LITTLE VALLEY — Citizens Advocating Memorial Preservation (C.A.M.P.) is moving forward with plans to preserve the Civil War Memorial and Historic Building in Little Valley.
The group was formed late last year as the Cattaraugus County Legislature endorsed plans to remove asbestos from the 100-year-old memorial, the first step toward its demolition.
Group members attended the Legislature’s reorganization meeting Wednesday, updating individual legislators on their efforts to secure grant funding for a feasibility study on preserving the Court Street building, located across from the Cattaraugus County Center.
One C.A.M.P. member, John Stengel of Cuba, dressed in a Union Civil War uniform and was offered an opportunity to address the lawmakers.
“I’m here as a symbol of the Civil War soldier to express the hope the memorial will be preserved,” he said.
C.A.M.P. President Tom Stetz of Allegany said the group submitted a grant application to the Landmark Society of Western New York on Friday to pay for a feasibility condition report by Clinton Brown Company Architecture, Buffalo. The report will include preservation options and recommendations.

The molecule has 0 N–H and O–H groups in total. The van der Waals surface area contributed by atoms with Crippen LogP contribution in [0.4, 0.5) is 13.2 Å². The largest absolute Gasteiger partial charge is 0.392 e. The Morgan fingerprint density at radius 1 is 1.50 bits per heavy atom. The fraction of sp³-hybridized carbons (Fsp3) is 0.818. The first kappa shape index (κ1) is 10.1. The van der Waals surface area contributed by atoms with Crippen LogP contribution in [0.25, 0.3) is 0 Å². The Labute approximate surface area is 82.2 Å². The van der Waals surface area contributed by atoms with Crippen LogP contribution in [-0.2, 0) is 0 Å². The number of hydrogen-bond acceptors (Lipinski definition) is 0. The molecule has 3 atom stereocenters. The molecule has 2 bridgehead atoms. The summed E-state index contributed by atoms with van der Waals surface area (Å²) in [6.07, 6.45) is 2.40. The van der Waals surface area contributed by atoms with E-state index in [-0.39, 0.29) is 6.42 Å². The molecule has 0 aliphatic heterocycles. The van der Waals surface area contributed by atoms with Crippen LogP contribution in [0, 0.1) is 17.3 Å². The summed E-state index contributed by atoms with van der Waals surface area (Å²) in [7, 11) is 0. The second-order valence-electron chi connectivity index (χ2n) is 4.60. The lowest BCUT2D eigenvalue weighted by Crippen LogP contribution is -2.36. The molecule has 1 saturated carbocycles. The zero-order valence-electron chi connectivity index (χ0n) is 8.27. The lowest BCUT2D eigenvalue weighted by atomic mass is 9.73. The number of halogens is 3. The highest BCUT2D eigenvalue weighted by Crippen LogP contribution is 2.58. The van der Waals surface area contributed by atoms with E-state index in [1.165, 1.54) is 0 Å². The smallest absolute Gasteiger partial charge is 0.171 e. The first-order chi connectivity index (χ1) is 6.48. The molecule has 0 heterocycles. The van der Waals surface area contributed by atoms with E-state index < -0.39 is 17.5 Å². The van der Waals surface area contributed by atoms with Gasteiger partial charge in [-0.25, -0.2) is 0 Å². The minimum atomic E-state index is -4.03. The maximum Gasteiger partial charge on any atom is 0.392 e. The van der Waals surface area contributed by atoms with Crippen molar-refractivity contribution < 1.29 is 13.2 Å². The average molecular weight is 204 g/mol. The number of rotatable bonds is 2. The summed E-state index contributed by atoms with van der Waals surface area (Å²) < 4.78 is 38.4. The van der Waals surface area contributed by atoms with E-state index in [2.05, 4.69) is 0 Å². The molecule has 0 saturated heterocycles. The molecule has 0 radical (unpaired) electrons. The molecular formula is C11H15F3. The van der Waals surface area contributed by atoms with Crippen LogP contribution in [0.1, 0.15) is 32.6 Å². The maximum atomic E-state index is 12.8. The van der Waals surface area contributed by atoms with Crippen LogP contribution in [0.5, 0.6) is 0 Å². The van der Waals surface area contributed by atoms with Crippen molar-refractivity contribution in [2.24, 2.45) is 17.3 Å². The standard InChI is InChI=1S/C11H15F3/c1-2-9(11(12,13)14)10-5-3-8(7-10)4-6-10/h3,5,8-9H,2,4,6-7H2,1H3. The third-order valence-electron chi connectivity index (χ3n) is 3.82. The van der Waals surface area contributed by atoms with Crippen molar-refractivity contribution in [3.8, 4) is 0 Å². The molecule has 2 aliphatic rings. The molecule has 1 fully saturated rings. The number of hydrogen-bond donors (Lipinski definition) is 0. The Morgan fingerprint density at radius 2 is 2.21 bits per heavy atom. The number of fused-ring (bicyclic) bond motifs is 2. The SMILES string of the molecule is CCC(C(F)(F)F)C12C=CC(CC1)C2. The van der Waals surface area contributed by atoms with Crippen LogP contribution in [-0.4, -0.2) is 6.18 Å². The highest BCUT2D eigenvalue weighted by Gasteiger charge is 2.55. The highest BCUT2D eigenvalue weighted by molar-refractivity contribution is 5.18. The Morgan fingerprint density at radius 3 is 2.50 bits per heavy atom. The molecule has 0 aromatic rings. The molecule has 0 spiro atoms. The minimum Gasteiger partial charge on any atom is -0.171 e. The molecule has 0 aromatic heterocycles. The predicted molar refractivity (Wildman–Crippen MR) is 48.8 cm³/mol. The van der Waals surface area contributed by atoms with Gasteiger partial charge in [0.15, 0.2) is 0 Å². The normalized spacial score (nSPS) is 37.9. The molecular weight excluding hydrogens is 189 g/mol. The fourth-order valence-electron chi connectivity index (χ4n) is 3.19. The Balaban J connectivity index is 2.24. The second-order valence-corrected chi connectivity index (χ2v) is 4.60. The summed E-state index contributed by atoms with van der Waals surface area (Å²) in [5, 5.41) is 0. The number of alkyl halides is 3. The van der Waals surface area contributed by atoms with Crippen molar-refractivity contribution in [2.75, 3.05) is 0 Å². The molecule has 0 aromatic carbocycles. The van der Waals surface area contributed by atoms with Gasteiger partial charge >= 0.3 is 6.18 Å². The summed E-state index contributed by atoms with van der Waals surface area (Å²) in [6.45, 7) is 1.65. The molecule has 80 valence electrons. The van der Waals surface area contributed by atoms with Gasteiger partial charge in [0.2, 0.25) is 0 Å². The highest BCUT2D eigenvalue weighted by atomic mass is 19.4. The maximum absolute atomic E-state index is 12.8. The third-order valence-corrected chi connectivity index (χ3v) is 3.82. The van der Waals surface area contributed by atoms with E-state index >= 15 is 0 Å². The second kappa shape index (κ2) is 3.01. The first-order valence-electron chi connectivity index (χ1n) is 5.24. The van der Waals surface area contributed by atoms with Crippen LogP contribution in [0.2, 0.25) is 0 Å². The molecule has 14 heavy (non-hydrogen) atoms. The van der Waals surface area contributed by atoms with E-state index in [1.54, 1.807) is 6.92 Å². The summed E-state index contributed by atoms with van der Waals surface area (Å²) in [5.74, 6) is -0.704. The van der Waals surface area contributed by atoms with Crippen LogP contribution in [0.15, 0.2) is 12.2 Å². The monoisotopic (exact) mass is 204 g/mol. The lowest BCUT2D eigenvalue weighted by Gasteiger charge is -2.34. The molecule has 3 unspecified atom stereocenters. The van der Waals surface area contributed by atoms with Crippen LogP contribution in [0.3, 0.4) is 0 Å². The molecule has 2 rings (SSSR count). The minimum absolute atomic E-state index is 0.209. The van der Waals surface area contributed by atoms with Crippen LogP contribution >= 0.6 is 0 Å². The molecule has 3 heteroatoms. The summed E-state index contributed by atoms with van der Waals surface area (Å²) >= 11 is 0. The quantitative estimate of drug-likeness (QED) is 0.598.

The recommendations could include stabilizing the building and mothballing it until potential funding sources and uses are identified.
County lawmakers had set aside $175,000 to demolish the Memorial and Historic Building and the adjoining former Cattaraugus County Board of Elections building.
The Landmark Society, which has called the Memorial an historical building worthy of preservation, is expected to have an answer on the grant before the end of the month, Mr. Stetz said.
C.A.M.P. received letters of support for the grant from State Sen. Catharine Young of Olean and Assemblyman Joe Giglio of Gowanda, as well as the Buffalo chapter of Sons of Union Veterans of the Civil War, successor organization to the Grand Army of the Republic, Mr. Stetz said.
In addition, he said, Mel Duggan, owner of Duggan and Duggan General Contractors of Allegany, has offered to look over the building and give his opinion to the group.
C.A.M.P. is also circulating petitions seeking preservation and restoration of the memorial, Mr. Stetz said. The group has about 30 members, many of whom are descendents of Civil War soldiers from the 154th New York Regiment from Cattaraugus County. About 10 members still reside in Cattaraugus County.
Mr. Stetz said county lawmakers appear willing to consider transferring ownership of the building, which until 10 years ago served as the Cattaraugus County Museum for many years.
He hopes to address members of the Legislature’s Public Works Committee to update them on C.A.M.P.’s efforts when the committee meets Feb. 4.
“It sounds like they’re giving us a window of opportunity,” he said.
The committee had sought bids for asbestos abatement of the memorial but took no action when bids came in higher than anticipated. Mr. Stetz said C.A.M.P. would like the asbestos abatement done in such a way as to preserve as much of the building as possible.
(Contact reporter Rick Miller at email@example.com. Follow him on Twitter, @RMillerOTH)